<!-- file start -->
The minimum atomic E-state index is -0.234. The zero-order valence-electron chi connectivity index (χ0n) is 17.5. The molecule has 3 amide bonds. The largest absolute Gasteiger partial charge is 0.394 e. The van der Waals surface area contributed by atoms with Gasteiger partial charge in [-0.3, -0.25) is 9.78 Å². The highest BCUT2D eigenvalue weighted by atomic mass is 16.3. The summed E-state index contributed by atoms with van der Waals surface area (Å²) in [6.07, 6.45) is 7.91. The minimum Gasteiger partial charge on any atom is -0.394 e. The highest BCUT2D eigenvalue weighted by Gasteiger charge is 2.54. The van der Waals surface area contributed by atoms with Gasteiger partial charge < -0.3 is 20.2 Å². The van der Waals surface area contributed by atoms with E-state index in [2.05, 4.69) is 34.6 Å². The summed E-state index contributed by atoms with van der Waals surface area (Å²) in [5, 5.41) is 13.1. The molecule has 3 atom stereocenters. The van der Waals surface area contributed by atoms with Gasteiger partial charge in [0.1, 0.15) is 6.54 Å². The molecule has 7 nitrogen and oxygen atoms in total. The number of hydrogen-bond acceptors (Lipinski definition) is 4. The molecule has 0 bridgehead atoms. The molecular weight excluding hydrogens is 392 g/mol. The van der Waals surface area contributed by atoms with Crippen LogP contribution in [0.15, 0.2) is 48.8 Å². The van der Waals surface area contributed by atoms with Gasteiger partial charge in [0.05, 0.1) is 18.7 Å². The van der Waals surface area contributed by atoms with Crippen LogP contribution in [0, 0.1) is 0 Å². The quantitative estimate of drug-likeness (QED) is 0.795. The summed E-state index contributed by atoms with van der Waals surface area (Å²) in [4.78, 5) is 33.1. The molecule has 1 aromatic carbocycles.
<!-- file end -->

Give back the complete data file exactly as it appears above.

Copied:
The minimum atomic E-state index is -0.234. The zero-order valence-electron chi connectivity index (χ0n) is 17.5. The molecule has 3 amide bonds. The largest absolute Gasteiger partial charge is 0.394 e. The van der Waals surface area contributed by atoms with Gasteiger partial charge in [-0.3, -0.25) is 9.78 Å². The highest BCUT2D eigenvalue weighted by atomic mass is 16.3. The summed E-state index contributed by atoms with van der Waals surface area (Å²) in [6.07, 6.45) is 7.91. The minimum Gasteiger partial charge on any atom is -0.394 e. The highest BCUT2D eigenvalue weighted by Gasteiger charge is 2.54. The van der Waals surface area contributed by atoms with Gasteiger partial charge < -0.3 is 20.2 Å². The van der Waals surface area contributed by atoms with E-state index in [2.05, 4.69) is 34.6 Å². The summed E-state index contributed by atoms with van der Waals surface area (Å²) in [5, 5.41) is 13.1. The molecule has 3 atom stereocenters. The van der Waals surface area contributed by atoms with Gasteiger partial charge in [0.1, 0.15) is 6.54 Å². The molecule has 7 nitrogen and oxygen atoms in total. The number of hydrogen-bond acceptors (Lipinski definition) is 4. The molecule has 0 bridgehead atoms. The molecular weight excluding hydrogens is 392 g/mol. The van der Waals surface area contributed by atoms with Crippen LogP contribution in [0.15, 0.2) is 48.8 Å². The van der Waals surface area contributed by atoms with Gasteiger partial charge in [0.05, 0.1) is 18.7 Å². The van der Waals surface area contributed by atoms with Crippen LogP contribution in [0, 0.1) is 0 Å². The quantitative estimate of drug-likeness (QED) is 0.795. The summed E-state index contributed by atoms with van der Waals surface area (Å²) in [4.78, 5) is 33.1. The molecule has 1 aromatic carbocycles.